97-Year-Old Bridge Damaged
A portion of the 97-year-old concrete bridge over the Boyor River at Breman Kuntanase in the Asikuma Odoben Brakwa District in the Central Region has been damaged.
The bridge, which was constructed in 1922 and looked very weak, caved in at about 4 a.m last Sunday when a KIA Rhino truck with registration number GW 6827-18 that was carrying timber beams and travelling from the Asikuma direction and heading towards Swedru was crossing over.
A part of the truck got submerged in the river and it took some youth in the town sometime to unload the beams and pull the truck out.
Communities cut off
With the bridge partially destroyed, many communities in the district that use that stretch of road and are, thus, connected have been delinked.
Commuters from Agona Swedru, Agona Nyakrom, Agona Nkum, Agona Otsenkorang, Agona Odoben and Kuntanase, and other communities adjoining Breman Asikuma on the other side of the bridge have been left stranded.
Passengers have to alight at one end of the bridge and cross over to join waiting vehicles at the other end before reaching Swedru or Asikuma.
People travelling to Asikuma, who do not want to go through the hustle at Kuntanase, now have to go through a long winding route through Agona Odoben to Brakwa, Kokoso, Jamra and Benin before getting to their destination.
The Asikuma Odoben Brakwa District is well noted for the cultivation of many agricultural produce such as cocoa, cassava, vegetables, oil palm and plantain among others, as such, the bridge, due to its strategic location, facilitates the carting of farm produce to market centres.
The collapse of the bridge, therefore, would undoubtedly make it very difficult for farmers to transport their produce to Swedru, particularly on Mondays, which are market days in the town.
It would be recalled that on September 17, 2019, the Daily Graphic published a story on the collapse of a concrete bridge over River Okye on the Breman Asikuma-Akyem Oda road.
That bridge, which was also weak, collapsed when the river overflowed its banks and is yet to be reconstructed.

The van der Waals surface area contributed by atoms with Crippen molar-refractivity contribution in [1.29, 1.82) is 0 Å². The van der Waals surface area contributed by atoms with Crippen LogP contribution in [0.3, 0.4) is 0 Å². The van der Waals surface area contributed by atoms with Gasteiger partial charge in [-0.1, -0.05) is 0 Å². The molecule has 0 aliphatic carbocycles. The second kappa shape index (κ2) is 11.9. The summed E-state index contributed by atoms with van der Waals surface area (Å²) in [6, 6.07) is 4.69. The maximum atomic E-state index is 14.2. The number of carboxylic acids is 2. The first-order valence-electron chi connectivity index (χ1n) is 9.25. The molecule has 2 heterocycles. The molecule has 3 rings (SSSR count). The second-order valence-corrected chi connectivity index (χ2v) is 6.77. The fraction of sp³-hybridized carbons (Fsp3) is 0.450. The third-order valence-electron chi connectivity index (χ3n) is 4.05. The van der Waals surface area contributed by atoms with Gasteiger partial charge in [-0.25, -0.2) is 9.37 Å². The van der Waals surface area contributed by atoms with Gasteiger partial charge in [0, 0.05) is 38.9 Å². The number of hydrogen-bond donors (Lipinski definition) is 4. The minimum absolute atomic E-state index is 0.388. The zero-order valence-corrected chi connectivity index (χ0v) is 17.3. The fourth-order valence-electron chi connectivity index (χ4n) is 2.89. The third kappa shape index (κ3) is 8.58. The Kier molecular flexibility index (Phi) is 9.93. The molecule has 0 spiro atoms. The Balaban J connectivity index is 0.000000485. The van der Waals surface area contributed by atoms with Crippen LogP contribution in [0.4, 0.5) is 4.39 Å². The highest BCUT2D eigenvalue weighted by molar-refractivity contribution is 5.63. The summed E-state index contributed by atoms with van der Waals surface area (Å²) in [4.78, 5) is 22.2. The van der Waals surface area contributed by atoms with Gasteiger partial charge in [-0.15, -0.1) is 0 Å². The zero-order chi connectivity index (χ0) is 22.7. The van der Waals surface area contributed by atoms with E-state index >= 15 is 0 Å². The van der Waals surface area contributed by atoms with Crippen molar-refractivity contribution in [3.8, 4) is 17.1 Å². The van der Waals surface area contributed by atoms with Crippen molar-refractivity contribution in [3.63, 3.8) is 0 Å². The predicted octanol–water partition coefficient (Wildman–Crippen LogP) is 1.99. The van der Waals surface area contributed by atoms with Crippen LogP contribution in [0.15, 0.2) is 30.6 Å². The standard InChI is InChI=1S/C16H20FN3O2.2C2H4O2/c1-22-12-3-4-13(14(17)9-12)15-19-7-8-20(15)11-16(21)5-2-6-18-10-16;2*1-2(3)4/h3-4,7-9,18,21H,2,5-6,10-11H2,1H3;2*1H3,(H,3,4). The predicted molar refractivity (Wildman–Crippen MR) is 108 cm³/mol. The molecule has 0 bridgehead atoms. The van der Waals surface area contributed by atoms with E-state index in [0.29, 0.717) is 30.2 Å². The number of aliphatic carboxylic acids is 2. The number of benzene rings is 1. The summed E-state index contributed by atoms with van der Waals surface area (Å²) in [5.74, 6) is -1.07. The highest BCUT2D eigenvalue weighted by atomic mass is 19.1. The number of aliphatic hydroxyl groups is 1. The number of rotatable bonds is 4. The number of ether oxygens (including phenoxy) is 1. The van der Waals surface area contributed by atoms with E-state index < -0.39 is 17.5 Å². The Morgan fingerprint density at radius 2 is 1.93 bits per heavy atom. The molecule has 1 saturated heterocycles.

As a result, several communities in the Asikuma area, as well as in places such as Oda in the Birim Central District and Akyem Swedru, Akyem Awisa and Akyem Achiase all in the Birim South District in the Eastern Region, have been cut off.
Immediate temporary remedy
Because of the crisis, drivers from Swedru and Asikuma have created stations at both ends of the collapsed bridge as a temporary measure to transport passengers and their goods to their destinations.
Even though the situation has not come with increment in transport fares, it has brought difficulty to passengers who have to carry their luggage from one side of the bridge to the other to continue their journey.
The immediate past Assembly Member for the Kuntanase Electoral Area, Mr Ebenezer Appiah Mensah, who spoke to the Daily Graphic, said the bridge over the Boyor River had been weak for the past four years leading to its state becoming critical about three weeks before the destruction.
He said before the last assembly was dissolved, he had made several appeals to it to take steps to either repair or reconstruct the bridge since it had developed serious cracks.
He said a danger sign was subsequently mounted on the bridge to warn drivers of heavy-duty trucks to desist from using the road but some drivers refused to heed the warning leading eventually to the destruction.
He called on the government to take immediate steps to reconstruct the bridge and also develop the main road in order to make transportation easy, as well as enhance economic activities in the area.
The Chief of Kuntanase, Nana Odum Essilfie III, urged the government to undertake inspection of bridges regularly as a means to identify weak ones and have them repaired or reconstructed.
The District Chief Executive for the area, Mr Isaac Odoo, and some technical staff from the district assembly, have since visited the scene to gather first-hand information about the incident and given an assurance that the problem would be given the needed attention.
In an interview with the Daily Graphic, some commuters expressed concern about the lack of a maintenance culture in the country and wondered if the district assembly had been unaware of the condition of the bridge before the inevitable happened.
“The government must query the whole district assembly, including the district chief executive,” one unhappy commuter said.